The Impacts of Individual Development Accounts, Assets, and Debt on Future Orientation and Psychological Depression

Journal of Policy PracticeIn an article published in the Journal of Policy Practice, William Rohe, Clinton Key, Michal Grinstein-Weiss, Mark Schreiner and Michael Sherraden analyze data from a randomized controlled experiment involving 1,103 applicants to an Individual development accounts (IDA) program.

IDAs have been adopted in communities across the United States as a way of helping lower-income individuals accrue financial assets. These programs match the savings of program participants if they invest them in the purchase of a home, the creation or expansion of a business, or additional education.

Beyond the financial benefits of holding assets, scholars have argued that they should also result in psychological benefits such as enhanced future orientations and decreased depression. This study tests this argument. The findings show that assignment to the IDA program was not associated with either future orientation or depression 10 years later. The value of assets held at that time, however, was found to be negatively associated with depression. In addition, self-reported financial stress was found to be negatively associated with future orientation and positively associated with depression.

William M. Rohe is director of the UNC Center for Urban and Regional Studies and Cary C. Boshamer Distinguished Professor in the department of city and regional planning at UNC-Chapel Hill. Clinton Key is a researcher with the Pew Charitable Trusts. Michal Grinstein-Weiss is a professor at the Brown School at Washington University in St. Louis. Mark Schreiner is a senior scholar in the Center for Social Development at Washington University in St. Louis and also director of Microfinance Risk Management. Michael Sherraden is the Benjamin E. Youngdahl Professor of Social Development at Washington University in St. Louis.

First-Time Homebuying: Attitudes and Behaviors of Low-Income Renters Through the Financial Crisis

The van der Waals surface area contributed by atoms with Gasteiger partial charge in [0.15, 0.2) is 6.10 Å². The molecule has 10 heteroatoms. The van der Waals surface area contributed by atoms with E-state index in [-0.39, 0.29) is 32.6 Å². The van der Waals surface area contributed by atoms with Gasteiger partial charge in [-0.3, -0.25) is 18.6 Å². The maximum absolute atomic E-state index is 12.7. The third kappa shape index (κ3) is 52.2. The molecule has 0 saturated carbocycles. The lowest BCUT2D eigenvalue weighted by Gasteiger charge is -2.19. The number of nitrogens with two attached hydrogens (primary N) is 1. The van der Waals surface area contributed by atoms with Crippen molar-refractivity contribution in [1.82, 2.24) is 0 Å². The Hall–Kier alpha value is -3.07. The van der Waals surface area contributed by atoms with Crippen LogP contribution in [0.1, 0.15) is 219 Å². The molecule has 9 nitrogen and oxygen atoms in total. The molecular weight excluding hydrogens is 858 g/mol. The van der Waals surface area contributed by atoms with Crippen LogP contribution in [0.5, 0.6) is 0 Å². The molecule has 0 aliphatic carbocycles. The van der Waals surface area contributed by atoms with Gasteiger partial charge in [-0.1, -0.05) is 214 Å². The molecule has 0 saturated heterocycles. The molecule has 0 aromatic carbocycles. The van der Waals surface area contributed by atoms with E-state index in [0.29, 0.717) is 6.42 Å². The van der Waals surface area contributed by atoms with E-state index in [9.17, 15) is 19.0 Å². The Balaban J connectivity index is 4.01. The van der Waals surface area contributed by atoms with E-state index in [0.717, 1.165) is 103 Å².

Housing StudiesIn this article published in Housing Studies, Mark Lindblad, Hye-Sung Han, Siyun Yu and William M. Rohe use psychological theory to investigate how attitudes toward homebuying relate to first-time home purchases over the past decade.

Homeownership rates in the US have dropped to 20-year lows, but whether views toward homebuying shifted due to the financial crisis is not known because studies have not compared attitudes for the same respondents pre- and post-crisis. The authors address this gap with 2004–2014 panel data from low-income renters. They found that a negative shift in homebuying attitudes is associated with a decline in first-time home purchases. Older renters aged more than 35 years at baseline report the greatest declines in homebuying intentions. Younger renters aged 18–34 also report diminished homebuying intentions, yet express highest overall levels of homebuying intentions pre- and post-crisis. Blacks report greater homebuying intentions although their odds of home purchase are 29 percent lower than whites. Homebuying norms and favorability are associated with homebuying intentions but not with actual purchases, while perceived control over homebuying influences both outcomes.

Mark Lindblad is a research fellow at the UNC Center for Community Capital. Hye-Sung Han is an assistant professor in urban affairs at the University of Missouri-Kansas City (and a Ph.D. graduate from UNC-Chapel Hill). Siyun Yu was awarded her Ph.D. in statistics and operations research at UNC-Chapel Hill in May 2017. William M. Rohe is director of the UNC Center for Urban and Regional Studies and Cary C. Boshamer Distinguished Professor in the department of city and regional planning at UNC-Chapel Hill.